Frequently Asked Questions
Both the ASME reference curve and the fracture toughness master curve represent an idealised fracture toughness transition curve for ferritic steels, ie fracture toughness as a function of reference temperature.
Historically the ASME reference curves (see TWI FAQ: How do I use the ASME reference curve to estimate the fracture toughness of ferritic steels?) have been treated as representing absolute deterministic lower bound curves of fracture toughness. In reality, they represent deterministic lower bound curves to a specific set of data, which represent a certain probability range. The more recently developed statistical lower bound estimation method known as the 'Fracture Toughness Master curve' (See TWI FAQ: What is the fracture toughness master curve?), has been proposed as a candidate for a new lower bound reference curve concept.
In the ASME reference curve, the reference temperature RT NDT is the reference transition temperature derived from the drop-weight tear test (see TWI FAQ: What is the drop-weight test (or 'Pellini' test)?) or Charpy test [ASTM E208] . In the fracture toughness master curve, the reference temperature T0 is defined as the transition temperature for a median fracture toughness (50th percentile) of 100MPa √m in a 25mm thick specimen, which is derived from fracture toughness tests (ASTM E1921).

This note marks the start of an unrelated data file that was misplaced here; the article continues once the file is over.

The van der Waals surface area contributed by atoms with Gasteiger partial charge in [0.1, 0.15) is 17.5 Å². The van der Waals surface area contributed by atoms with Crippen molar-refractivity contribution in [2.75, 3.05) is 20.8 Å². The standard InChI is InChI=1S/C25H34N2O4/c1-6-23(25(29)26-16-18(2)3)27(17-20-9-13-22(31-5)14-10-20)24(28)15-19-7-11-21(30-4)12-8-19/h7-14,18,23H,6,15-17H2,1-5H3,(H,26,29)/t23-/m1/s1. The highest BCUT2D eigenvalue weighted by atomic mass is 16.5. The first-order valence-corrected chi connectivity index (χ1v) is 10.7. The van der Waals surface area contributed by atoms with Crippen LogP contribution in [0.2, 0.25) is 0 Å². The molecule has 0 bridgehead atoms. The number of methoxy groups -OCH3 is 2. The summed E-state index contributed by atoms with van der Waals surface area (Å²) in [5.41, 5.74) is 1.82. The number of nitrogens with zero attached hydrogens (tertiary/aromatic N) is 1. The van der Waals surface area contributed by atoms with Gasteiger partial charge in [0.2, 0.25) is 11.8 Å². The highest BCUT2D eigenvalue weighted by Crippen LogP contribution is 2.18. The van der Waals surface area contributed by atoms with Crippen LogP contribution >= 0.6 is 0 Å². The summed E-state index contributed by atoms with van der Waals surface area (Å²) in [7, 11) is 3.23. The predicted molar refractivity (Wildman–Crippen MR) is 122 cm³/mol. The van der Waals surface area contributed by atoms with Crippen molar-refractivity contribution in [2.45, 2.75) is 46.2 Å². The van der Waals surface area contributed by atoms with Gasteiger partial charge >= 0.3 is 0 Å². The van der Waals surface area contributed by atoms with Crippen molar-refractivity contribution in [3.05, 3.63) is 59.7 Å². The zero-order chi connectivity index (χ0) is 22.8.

In order to be able to substitute the old ASME reference curves with lower bound curves based on the master curve concept, Kim Wallin (1999) reviewed the confidence level of the ASME reference curves by re-evaluating the ASME reference curve with the statistical method proposed in the fracture toughness master curve. The analysis reveals that the 5% lower bound fracture toughness master curve has the same inherent degree of safety as originally intended for the KIC -reference curve. Similarly, the 1% lower fracture toughness bound master curve corresponds to the KIR -reference curve.
Based on a large-scale fracture toughness testing programme for Japanese pressure vessel steels, the database was analysed using the fracture toughness master curve method and compared with the original database behind the ASME reference curve. The results confirm that the reference temperature T 0 used in the fracture toughness master curve is the superior indexing parameter for fracture toughness of ferritic steels compared to the RTNDT approach used in the ASME reference curve [K Toon 2003] .
W He: 'TWI Frequently asked questions: What is the ASME reference curve?'
W He: 'TWI Frequently asked questions: What is the fracture toughness master curve?'
C Wiesner: 'TWI Frequently asked questions: What is the drop-weight test (or 'Pellini' test)?
ASTM E208: 'Standard Test Method for Conducting Drop-Weight Test to Determin Nil-Ductility Transition Temperature of Ferritic Steels'. Philadelphia, PA, 2006.
ASTM E 1921: 'Standard Test Method for Determination of Reference Temperature, T 0 , for Ferritic Steels in the Transition Range.' Philadelphia, PA, 2006.
K Wallin: 'Statistical re-evaluation of the ASME K IC and K IR fracture toughness reference curves', Nuclear Engineering and Design, Vol 193, 3, Oct 1999, 317-326.
K K Toon: 'Fracture Toughness Data Analysis Using the Master Curve Method'. In WRC Bulletin 486 Part 3, Nov 2003.
Henryk Pisarski: ' Developments to the Master Curve for application to welds', TWI members' report 831/2005